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A Letter: : Murder in Iraq

By Layla Asamarai

Abdulrazak Asamarai and his Daughters

I wanted to share some really sad family news that we were just stricken with yesterday. My uncle Abdulrazaq (my father’s younger brother who is 50 years old) was in Iraq (in our home city of Samarra, Iraq) on Thursday January 5th, 2006 and at 8pm went to go meet with his business partners to finish financial exchanges and on his way back he was killed by American troops. Upon stealing the $10,000 that were in his coat pocket the troops that the Americans are so proud of and support, found that he did not have any weapons or explosives and then they dumped his body at the local hospital and walked away with his money.

My cousin is a resident physician at the local hospital. The Americans had notified them that they were bringing in a dead body and to come and receive it. Upon going to receive the body from the Americans outside of the hospital he was shocked to find that this is his uncle. At home his wife was very worried as he was extraordinarily late for dinner. She called other family members who called the hospital (which is something people typically do since so many people are dying since the U.S. invasion) to see if he had an accident, at which point my cousin answered informing them that his body was just dumped at the hospital. Our family was contacted and they came to receive his body. He was shot in the head, abdomen, and in one of his kidneys and it is believed that he died immediately, though the details of whether they robbed him before or after they killed him and when they decided to dump his body are unknown. He left behind a wife and two daughters age 4 and 5. They are still not sure how to break the news to his daughters.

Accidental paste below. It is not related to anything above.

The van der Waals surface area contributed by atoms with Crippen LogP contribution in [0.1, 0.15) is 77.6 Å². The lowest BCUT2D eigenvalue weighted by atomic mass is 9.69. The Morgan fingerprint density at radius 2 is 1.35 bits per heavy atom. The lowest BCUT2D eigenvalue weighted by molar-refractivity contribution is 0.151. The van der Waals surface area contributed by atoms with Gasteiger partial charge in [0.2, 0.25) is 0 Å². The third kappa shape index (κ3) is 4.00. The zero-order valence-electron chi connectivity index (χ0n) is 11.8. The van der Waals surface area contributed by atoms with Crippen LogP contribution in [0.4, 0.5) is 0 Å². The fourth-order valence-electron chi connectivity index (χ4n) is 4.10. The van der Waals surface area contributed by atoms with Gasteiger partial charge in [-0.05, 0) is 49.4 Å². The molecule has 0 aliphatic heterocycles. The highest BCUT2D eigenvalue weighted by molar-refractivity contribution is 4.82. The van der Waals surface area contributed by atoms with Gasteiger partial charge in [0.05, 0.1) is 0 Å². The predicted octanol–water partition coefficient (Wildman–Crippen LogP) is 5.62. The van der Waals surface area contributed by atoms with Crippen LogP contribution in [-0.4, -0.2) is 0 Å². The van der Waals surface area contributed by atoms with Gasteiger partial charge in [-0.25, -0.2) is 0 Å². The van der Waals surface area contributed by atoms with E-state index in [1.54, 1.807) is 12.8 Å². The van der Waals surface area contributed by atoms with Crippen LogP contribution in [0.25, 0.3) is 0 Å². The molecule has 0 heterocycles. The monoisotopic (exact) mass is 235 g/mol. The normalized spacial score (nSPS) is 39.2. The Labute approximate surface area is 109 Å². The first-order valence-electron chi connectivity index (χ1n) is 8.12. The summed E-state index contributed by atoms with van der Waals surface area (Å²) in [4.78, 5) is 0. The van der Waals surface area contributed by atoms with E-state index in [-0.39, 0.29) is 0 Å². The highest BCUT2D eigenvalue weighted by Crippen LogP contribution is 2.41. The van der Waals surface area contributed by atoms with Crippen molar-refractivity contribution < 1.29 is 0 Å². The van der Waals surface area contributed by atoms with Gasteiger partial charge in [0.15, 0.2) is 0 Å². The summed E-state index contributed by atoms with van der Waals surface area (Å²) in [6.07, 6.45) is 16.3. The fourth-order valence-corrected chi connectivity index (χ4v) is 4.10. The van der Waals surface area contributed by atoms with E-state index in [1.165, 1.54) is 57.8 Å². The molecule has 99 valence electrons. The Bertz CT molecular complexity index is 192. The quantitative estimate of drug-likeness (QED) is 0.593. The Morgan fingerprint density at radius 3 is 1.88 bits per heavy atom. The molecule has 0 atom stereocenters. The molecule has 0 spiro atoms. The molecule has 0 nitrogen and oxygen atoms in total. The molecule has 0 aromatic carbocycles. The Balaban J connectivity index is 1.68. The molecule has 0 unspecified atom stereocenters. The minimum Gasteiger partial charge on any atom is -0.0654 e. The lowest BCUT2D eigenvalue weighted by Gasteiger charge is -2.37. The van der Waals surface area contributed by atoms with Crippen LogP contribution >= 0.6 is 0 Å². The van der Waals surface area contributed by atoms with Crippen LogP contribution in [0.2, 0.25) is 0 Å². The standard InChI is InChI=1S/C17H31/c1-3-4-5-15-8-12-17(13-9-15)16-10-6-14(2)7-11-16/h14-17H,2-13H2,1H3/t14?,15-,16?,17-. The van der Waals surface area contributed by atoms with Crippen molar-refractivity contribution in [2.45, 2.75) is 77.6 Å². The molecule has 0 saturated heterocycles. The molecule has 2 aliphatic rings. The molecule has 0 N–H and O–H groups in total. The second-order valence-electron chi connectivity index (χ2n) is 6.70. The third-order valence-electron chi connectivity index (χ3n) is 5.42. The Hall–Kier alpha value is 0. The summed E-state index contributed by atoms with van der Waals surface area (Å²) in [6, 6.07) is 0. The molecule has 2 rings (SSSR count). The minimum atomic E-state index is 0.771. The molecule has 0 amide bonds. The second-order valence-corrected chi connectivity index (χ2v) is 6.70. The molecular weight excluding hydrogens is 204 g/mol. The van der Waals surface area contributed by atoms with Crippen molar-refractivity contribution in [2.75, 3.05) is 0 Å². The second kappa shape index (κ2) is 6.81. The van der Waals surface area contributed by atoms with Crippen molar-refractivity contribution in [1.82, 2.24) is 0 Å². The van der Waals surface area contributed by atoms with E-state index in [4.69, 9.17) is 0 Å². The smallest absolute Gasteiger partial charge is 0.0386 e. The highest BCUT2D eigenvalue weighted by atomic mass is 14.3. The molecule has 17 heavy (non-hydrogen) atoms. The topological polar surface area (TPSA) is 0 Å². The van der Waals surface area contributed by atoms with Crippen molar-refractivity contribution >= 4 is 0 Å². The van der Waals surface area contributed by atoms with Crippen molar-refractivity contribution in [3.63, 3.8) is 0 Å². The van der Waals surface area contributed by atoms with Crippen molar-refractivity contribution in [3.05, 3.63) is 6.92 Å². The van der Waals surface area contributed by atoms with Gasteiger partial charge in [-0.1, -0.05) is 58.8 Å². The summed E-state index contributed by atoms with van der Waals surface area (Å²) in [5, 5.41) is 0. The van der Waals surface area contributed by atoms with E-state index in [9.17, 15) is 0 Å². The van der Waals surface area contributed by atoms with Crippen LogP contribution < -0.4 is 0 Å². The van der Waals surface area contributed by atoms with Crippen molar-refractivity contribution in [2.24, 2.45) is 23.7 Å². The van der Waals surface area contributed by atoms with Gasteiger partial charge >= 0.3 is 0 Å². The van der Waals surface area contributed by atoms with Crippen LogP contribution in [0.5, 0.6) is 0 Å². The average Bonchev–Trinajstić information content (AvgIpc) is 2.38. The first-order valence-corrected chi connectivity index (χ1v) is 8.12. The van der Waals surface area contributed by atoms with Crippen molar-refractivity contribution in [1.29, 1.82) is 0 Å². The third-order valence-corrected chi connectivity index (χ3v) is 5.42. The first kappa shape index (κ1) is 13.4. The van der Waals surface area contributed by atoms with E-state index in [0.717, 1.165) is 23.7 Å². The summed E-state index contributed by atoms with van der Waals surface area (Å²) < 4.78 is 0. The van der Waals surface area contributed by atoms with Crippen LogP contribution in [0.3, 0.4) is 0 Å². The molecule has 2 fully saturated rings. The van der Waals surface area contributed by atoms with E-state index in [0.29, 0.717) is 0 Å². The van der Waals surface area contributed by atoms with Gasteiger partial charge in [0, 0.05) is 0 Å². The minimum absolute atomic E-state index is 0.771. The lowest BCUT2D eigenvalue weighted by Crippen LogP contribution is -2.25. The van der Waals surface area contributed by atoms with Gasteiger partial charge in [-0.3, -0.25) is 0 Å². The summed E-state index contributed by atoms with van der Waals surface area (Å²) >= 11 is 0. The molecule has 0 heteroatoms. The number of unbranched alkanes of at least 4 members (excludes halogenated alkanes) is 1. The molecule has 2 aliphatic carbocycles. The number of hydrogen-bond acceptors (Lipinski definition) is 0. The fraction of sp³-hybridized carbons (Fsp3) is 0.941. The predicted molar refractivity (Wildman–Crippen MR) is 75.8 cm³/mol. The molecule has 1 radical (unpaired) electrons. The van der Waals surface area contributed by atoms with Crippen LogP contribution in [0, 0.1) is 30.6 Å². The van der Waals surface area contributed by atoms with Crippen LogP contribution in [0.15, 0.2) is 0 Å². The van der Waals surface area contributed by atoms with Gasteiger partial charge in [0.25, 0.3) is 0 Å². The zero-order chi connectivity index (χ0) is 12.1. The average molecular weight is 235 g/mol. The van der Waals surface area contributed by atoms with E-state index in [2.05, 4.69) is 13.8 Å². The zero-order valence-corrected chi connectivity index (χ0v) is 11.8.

My uncle had spent 16 years as a prisoner of war in Iran. He was freed on April 9th, 1998 (even though the Iran/Iraq war ended in the late 80’s). Upon starting his life again in 1998 he married and had two beautiful daughters. Although it was always hard for him to talk about the torture in the Iranian prisons, his daughters Shayma (5 yrs old) and Yamama (4 years old) always had a way of transcending words such that they seeped into his heart in the most natural and miraculous way and when he played with them he was free from his tortured thoughts and pains.

My uncle Abdulrazak is not the only one, there are thousands that have died in this way. This is the face of American terrorism. Our family is so numb. Our hearts are swollen with grief, resentment and sorrow. American soldiers sign up to risk life and death and when one of them dies it is thought the earth stops its rotation, but when an Iraqi civilian who is working hard to support his family and is forced to live his life in the midst of an American occupation is murdered and robbed by sweet American boys, he is dumped like road kill. What makes their lives more worth living? Is it the blue eyes and blond hair? Or is it the cross that hangs on their necks? I wonder what defense they have for this one. Did he part his hair on the wrong side? Did he wear the wrong color? Was he driving ‘suspiciously?’ What would they say he did to deserve being murdered? How about robbing him? It must not have been a robbery. Maybe they were afraid that a doctor would steal his money so they kept it for safe keeping. Maybe they wanted to take the money and buy a gift for his daughters. Whatever it is it must be good because they are Americans! In fact as they provide this hypothetical justification (assuming they would be prompted to do so – which wouldn’t happen because Americans answer to no one) I can just hear the national anthem playing in the background. My uncle’s murderers will come home to their families one day to tell of the heroic stories but humbly refuse to be called heroes and instead insist that they were merely doing their duty, but in their soiled hearts they will carry the ugliness of what they have done and who they became and it will eat at them until it destroys their lives and the lives around them.

This email will not have an end-just as these killings do not...

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